How to Practice for Your Scholarship Interview

You know the saying, “practice makes perfect?” It definitely applies to your scholarship interview! While of course no one is perfect, a little bit of practice before you dive into your scholarship interview is a great idea. You’re probably wondering, how am I supposed to practice for this interview? Follow these series of steps:


1. Make a List. Write out a list of commonly asked scholarship questions and your answers to those questions on a note card. Read them to yourself over, and over again to familiarize yourself with the points you want to make. Just remember that “familiarize” is not the same thing as “memorize.” It’s never a good idea to be so prepared that you come across as a robot.


2. Role play. Find someone to play the role of interviewer, and practice your answers out loud with natural expressions and gestures. It’s best to choose someone that you don’t know very well in order to best simulate how the interview will really feel. Be sure to ask your role-play partner to choose from the common questions at random. It’s also a good idea to have them surprise you with two questions that aren’t on your list, so you have the opportunity to practice coming up with intelligent answers on the fly.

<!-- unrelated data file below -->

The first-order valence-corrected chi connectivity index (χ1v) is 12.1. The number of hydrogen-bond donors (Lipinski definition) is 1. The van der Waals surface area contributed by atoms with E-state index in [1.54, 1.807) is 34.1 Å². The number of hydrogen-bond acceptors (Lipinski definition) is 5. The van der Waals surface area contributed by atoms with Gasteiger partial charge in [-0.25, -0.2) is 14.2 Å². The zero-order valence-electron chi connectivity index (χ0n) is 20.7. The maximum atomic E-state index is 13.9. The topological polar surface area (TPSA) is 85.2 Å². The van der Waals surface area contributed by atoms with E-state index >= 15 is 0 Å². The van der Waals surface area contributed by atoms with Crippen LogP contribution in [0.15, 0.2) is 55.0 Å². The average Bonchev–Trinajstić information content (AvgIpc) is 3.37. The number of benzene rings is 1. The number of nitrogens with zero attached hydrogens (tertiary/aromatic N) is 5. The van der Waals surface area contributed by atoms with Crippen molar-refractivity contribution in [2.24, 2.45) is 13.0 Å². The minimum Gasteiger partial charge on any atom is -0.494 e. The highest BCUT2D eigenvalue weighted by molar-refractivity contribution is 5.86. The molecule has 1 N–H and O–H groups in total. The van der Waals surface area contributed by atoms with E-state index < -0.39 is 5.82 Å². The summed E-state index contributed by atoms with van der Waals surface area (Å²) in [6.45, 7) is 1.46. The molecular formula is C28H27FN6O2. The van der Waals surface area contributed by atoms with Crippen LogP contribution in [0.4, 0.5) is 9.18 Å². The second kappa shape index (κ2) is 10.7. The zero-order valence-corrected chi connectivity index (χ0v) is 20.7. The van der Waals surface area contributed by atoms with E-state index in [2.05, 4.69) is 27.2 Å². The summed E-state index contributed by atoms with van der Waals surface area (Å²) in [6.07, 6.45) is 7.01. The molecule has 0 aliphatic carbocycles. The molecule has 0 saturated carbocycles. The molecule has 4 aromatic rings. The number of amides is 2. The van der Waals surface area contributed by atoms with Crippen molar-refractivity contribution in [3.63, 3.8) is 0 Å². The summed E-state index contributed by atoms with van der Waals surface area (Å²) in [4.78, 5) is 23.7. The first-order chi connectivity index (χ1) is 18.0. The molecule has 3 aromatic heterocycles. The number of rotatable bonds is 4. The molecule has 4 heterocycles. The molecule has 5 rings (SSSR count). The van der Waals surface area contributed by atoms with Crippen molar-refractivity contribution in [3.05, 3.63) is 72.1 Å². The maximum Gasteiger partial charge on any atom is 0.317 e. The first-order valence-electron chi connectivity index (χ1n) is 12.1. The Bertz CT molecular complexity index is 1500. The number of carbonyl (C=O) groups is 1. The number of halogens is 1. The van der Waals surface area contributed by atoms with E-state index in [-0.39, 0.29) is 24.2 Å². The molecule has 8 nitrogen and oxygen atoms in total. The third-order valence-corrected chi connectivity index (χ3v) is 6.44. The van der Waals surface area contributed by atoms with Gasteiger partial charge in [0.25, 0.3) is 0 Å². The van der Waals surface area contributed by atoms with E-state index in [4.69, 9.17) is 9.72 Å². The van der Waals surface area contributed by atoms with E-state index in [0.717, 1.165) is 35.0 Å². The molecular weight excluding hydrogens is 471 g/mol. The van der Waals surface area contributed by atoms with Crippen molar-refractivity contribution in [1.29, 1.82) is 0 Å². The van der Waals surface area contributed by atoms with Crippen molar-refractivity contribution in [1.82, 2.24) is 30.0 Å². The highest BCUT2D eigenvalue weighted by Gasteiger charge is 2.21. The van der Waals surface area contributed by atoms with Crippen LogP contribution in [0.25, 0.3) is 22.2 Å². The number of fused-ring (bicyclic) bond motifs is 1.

3. Practice your personality. I know this advice sounds a little weird, because your personality is yours after all. But keep in mind that in an interview scenario where you’re under stress, it’s very easy to lose sight of yourself. Take the opportunity in your role-playing to practice your personality and positivity. In other words, learn to act as natural as possible despite the circumstances.


4. Ask for feedback. After your fake interview is over, ask your partner to tell you what you did well and/or what you didn’t do so well. Their feedback will be valuable in helping you get better for the real deal.


5. Play the video back. You did set up a recording device to capture your fake interview scenario, right? Play back the video of your interview and be sure to overlook the things that bother you about how you look on camera, etc. Instead, concentrate on seeing yourself as a scholarship committee would see you. This should help you spot any areas where you might need to improve your performance.


6. Repeat. Think just practicing once is enough? Wrong! As I said at the start of this blog post, practice makes perfect, and that means practicing more than once. Repeat the first five steps as many times as it takes for you to feel comfortable with the interview process.

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